[A]n obese, 44-year-old, . . . who relates she is 5‟5 and initially tells me she weighs 160 lbs., and corrects this to 260. She laughs at this. She has graying, short hair and wears a plaid shirt and jeans. Her attitude appeared to be cooperative, albeit somewhat naive. Her motor activity is calm. She has some mild anxiety with nervous laughter in this situation. She also yawns as she relates she might be depressed. She goes on to describe her affect, however, as "being okay," with self-conscious laughter. She relates sleep problems, being awakened by her mother. She reports pain in her legs, hands, and hands that go numb. She says she is taking Effexor for a "few years" for "fibromyalgia and pain." Her speech is understandable. Her thought processes appear to be logical and sequential. She denies hallucinations and delusions. She is orientated x3. She recalls 3/3 items after an intervening task and at five minutes. She can spell "world" forward and reverse. She claims she does not know how to calculate the number of nickels in $1.35 with a laugh. She does know there are 20 to a dollar and can solve a quarter, dime, nickel, and penny adding to 41 cents. She is unable to abstract proverbs or similarities [sic] items that are given. She can solve simple common sense problems. Cognitively, I would estimate her to probably be functioning within low average limits overall. Her judgment and insight into the nature of her problems appear to be partial. She appears to have mixed characterological features by her self-description, and presentation, of passivity and compliance.

R. 244. Dr. Seifer diagnoses Claimant with Anxiety Disorder and Personality Disorder. R. 244. Dr. Seifer opines that Claimant‟s impairments impose the following functional limitations: moderate restriction of activities of daily living; moderate difficulties in maintaining social functioning; and moderate difficulties in maintaining concentration, persistence, or pace. R. 244.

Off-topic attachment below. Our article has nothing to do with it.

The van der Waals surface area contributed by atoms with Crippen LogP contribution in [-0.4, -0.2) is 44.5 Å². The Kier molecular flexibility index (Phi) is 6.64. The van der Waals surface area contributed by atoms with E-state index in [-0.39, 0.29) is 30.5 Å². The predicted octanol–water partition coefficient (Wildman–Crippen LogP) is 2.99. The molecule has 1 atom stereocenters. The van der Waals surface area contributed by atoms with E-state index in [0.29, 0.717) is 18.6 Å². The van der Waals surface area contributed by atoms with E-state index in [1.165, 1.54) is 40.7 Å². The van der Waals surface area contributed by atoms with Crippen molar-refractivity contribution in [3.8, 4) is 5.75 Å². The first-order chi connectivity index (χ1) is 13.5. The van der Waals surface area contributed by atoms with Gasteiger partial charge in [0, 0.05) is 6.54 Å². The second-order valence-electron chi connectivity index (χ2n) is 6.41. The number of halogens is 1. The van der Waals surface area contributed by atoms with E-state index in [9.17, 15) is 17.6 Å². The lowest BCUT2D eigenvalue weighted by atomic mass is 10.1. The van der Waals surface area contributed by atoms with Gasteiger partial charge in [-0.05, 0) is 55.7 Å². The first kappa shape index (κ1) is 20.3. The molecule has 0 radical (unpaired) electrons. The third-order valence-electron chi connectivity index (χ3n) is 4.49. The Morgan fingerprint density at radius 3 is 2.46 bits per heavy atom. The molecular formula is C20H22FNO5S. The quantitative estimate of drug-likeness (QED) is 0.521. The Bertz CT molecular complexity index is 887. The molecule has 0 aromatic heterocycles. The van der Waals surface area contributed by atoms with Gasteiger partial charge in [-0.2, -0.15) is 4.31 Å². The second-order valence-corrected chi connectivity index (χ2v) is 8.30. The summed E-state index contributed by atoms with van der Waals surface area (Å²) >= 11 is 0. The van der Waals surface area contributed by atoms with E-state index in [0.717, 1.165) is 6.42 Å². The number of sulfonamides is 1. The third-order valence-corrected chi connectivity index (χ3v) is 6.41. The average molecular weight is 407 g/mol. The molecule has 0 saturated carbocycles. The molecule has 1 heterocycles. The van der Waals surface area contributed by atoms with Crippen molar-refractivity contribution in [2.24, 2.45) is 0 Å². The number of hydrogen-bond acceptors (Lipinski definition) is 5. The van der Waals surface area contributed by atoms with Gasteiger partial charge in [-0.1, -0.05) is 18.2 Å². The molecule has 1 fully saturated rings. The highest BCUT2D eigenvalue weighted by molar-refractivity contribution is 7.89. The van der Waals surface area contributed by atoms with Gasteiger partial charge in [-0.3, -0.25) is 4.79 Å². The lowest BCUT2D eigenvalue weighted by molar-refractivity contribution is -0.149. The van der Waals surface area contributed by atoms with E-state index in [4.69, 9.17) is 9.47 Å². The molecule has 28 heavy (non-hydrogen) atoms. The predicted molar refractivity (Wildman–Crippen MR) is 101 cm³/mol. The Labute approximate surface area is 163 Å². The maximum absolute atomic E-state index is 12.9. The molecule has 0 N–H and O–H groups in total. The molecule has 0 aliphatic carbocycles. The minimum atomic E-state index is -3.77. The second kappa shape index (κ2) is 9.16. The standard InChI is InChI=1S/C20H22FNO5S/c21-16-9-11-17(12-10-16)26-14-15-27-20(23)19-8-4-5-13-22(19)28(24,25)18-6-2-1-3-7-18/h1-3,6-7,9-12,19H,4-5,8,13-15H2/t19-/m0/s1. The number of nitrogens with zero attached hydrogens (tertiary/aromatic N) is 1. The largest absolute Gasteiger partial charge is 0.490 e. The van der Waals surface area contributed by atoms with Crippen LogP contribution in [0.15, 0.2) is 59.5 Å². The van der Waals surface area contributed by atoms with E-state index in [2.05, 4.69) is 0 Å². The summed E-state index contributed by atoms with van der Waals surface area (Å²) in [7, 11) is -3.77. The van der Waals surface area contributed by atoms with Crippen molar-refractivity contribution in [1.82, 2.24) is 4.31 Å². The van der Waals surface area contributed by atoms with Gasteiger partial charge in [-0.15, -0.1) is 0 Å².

On July 31, 2007, due to Claimant‟s allegations of physical/exertional impairments, Claimant presented to Dr. Krishna Vara for a consultative physical examination. R. 246-48.

Based upon his examination, Dr. Vara diagnosed Claimant with: chronic low back pain; fibromyalgia by history; hypertension; hypothyroidism by history; obesity; and chronic depression. R. 248. Dr. Vara offered the following opinion: "It is examiner‟s opinion that this [C]laimant may function at jobs that required [sic] no lifting more than 20 pounds, no prolonged standing, walking for more than 3 hours [sic] an 8 hour workday. This examiner further recommends a psychiatric evaluation for this [C]laimant." R. 248 (emphasis added). Thus, Dr. Vara opines that Claimant can perform a reduced range of light work with no prolong standing or walking more than 3 hours in an eight hour workday. R. 248.*fn1

On July 16, 2009, a hearing was held before the ALJ. R. 26-60. Claimant was the only person to testify at the hearing. R. 26-60. Claimant testified that she is currently working part-time, between three and twelve hours a week, as a cashier or bagger at Publix Supermarket. R. 30. Claimant testified that she cannot work more than that because she cannot stand on her feet or walk for more than three hours. R. 31. Claimant also testified that Publix will not allow her to sit during her job. R. 31. Claimant also testified that she had been diagnosed with chronic depression. R. 48.

On August 18, 2009, the ALJ issued a decision finding Claimant not disabled. R. 16-25. At step-two, the ALJ found that Claimant has the following severe impairments: mild degenerative disc disease of the lumbar spine; back pain; left foot pain; hypothyroidism; and obesity. R. 18. The ALJ noted that treatment records from Dr. Peterson indicate that Claimant has been diagnosed with depression and that Dr. Seifer diagnosed Claimant with anxiety disorder and personality disorder. R. 19. The ALJ found that Claimant‟s depression is not a severe impairment, stating:

The [C]laimant‟s medically determinable mental impairment of depression does not cause more than minimal limitation in the [C]laimant‟s ability to perform basic mental work activities and is therefore, nonsevere.

I making this finding, the undersigned has considered the four broad functional areas set out in the disability regulations for evaluating mental disorders and in sections ...